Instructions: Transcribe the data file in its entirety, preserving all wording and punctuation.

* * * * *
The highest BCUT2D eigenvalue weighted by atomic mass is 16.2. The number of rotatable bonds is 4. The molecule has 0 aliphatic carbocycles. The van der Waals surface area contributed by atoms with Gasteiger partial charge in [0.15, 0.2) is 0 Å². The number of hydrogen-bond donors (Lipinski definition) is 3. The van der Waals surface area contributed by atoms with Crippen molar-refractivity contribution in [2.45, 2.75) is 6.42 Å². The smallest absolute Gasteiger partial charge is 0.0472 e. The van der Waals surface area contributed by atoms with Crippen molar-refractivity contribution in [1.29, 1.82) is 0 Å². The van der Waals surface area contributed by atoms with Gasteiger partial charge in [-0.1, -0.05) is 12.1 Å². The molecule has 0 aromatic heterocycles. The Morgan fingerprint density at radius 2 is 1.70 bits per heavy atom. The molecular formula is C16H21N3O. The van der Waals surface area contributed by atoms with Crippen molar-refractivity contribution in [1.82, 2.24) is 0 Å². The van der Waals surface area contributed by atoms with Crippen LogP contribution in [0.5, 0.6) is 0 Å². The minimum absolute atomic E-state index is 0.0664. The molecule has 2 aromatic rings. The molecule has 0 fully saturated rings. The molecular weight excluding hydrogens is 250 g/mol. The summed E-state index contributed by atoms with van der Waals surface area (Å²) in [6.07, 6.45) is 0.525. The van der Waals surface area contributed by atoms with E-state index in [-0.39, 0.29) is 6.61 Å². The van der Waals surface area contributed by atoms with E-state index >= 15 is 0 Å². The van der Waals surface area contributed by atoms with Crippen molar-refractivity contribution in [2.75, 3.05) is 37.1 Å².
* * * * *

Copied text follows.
The highest BCUT2D eigenvalue weighted by atomic mass is 16.2. The number of rotatable bonds is 4. The molecule has 0 aliphatic carbocycles. The van der Waals surface area contributed by atoms with Gasteiger partial charge in [0.15, 0.2) is 0 Å². The number of hydrogen-bond donors (Lipinski definition) is 3. The van der Waals surface area contributed by atoms with Crippen molar-refractivity contribution in [2.45, 2.75) is 6.42 Å². The smallest absolute Gasteiger partial charge is 0.0472 e. The van der Waals surface area contributed by atoms with Crippen molar-refractivity contribution in [1.29, 1.82) is 0 Å². The van der Waals surface area contributed by atoms with Gasteiger partial charge in [-0.1, -0.05) is 12.1 Å². The molecule has 0 aromatic heterocycles. The Morgan fingerprint density at radius 2 is 1.70 bits per heavy atom. The molecular formula is C16H21N3O. The van der Waals surface area contributed by atoms with Crippen molar-refractivity contribution in [1.82, 2.24) is 0 Å². The van der Waals surface area contributed by atoms with Crippen LogP contribution in [0.5, 0.6) is 0 Å². The minimum absolute atomic E-state index is 0.0664. The molecule has 2 aromatic rings. The molecule has 0 fully saturated rings. The molecular weight excluding hydrogens is 250 g/mol. The summed E-state index contributed by atoms with van der Waals surface area (Å²) in [6.07, 6.45) is 0.525. The van der Waals surface area contributed by atoms with E-state index in [-0.39, 0.29) is 6.61 Å². The van der Waals surface area contributed by atoms with E-state index >= 15 is 0 Å². The van der Waals surface area contributed by atoms with Crippen molar-refractivity contribution in [2.75, 3.05) is 37.1 Å².